LED Lights

LED lights (also known as light-emitting diode) are portable lights and can be fitted on most dslr cameras. Unlike some lights on this list, LED uses batteries which makes them great for filming outside (at night) as they won’t need a generator to use some of the other lights. LED lights are cheaper compared to other lights and can be useful in some scenes but using LED lights in the wrong way can make the footage look very cheap. Most mistakes are when LED lights are used directly at the subject (character or object) and makes them too bright or makes the colour look poor. Having the LED light not as direct and using it to bounce light, the footage will turn out better.


Soft box Lighting

Soft box lighting offers the most (if not the best) lighting for shadows and bouncing light. Soft boxes are more effective at reducing shadows and unlike other lights can be bright without washing out the image (too bright to use). Soft box lights are mostly used for photography but can be very effective in film with the light causing shadows to the scene or to make the whole scene bright with no shadows, depending on what you like the soft box light can do it. Soft boxes are expensive lights and in most cases hard to setup, although some can be quicker to setup and at a cheaper price most of these type of lights are mainly for higher budget production teams.


Natural Lighting

The best type of lighting is natural light as having too lights will make the scene un natural and make the audience lose focus in the film. Natural lights are cheaper as you don’t need to pay to use them, you just need to think creative on how you’re going to use them. Other lights can cost a lot of money and most the time won’t be used unless they are needed while using natural lights (from windows and outside scenes) with give that real-life feeling to the scene making the characters as real as possible. You will natural lights for almost every film you make unless the film is hidden in a dark room. The cons of natural light is that its unpredictable and can change at any moment depending on the weather on the day. If the day is raining there won’t much light to use and if the day is sunny but the film is a horror, then it won’t feel natural.




Natural Lighting

Natural lighting is always there and we grow up learning about the sun and the light it begins so there is nothing new to learn about it. We would use the natural light by just opening a window or walking around and film what feels natural. But we shouldn’t rely on natural light as the weather changes from a sunny day to rain in a matter of minutes. Natural light can make the scene realistic with the characters in everyday life which we the audience can relate to. Depending on the time of filming we can understand the situation better, so if the character is walking on a rainy day with grey clouds the light will make the scene look sad so we know how the character is feeling.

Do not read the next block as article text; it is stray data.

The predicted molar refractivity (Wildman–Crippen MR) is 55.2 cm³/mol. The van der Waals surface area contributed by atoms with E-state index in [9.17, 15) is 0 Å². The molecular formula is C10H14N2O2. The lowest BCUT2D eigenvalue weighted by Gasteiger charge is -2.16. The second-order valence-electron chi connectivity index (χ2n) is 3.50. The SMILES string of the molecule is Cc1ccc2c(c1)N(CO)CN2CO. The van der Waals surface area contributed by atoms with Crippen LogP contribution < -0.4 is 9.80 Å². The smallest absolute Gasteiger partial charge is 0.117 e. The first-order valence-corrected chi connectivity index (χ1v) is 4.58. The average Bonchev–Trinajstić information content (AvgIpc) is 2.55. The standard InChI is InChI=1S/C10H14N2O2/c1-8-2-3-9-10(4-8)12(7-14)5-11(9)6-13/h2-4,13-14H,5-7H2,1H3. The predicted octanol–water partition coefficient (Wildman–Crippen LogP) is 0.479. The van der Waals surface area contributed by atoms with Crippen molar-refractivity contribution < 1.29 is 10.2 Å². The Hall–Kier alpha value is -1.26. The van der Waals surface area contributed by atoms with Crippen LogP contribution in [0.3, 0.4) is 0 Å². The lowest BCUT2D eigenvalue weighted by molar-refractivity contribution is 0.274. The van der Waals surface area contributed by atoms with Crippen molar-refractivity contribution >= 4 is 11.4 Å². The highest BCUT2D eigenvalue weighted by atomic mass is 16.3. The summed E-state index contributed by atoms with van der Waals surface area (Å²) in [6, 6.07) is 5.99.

High Key Lighting

High key lighting is when the scene is mostly bright with a range of light tones to the skin making the subject shiny. High key lighting would usually be used to make the story more upbeat/ optimistic as the shots look artistic. You can make high key lighting with some studio lights and making them go to a high amount of light pointing towards the subject. You can also use natural lighting to create high key stills with the camera settings set high letting in more lights.


Low Key Lighting

Low key lighting is when the scene is mostly dark with very little amounts of lighting bouncing of the character’s face or shining off the subject. While high key lighting will focus on the light tones, low key relies on the shadows and deep black tones.  Low key is usually used to hide things in the shadows and gives the shot a dramatic mysterious tone to it.


I’ve learned that different types of lighting can impact a film is small ways that make up the scene. Understanding the lights help understand the scene they are used in and will make the scene who important to the film not only for how it looks but also how the characters might feel during that moment in time. I know that before I start filming my upcoming shorts, I need to know what lights I’ll be using and how to use them to tell my story better.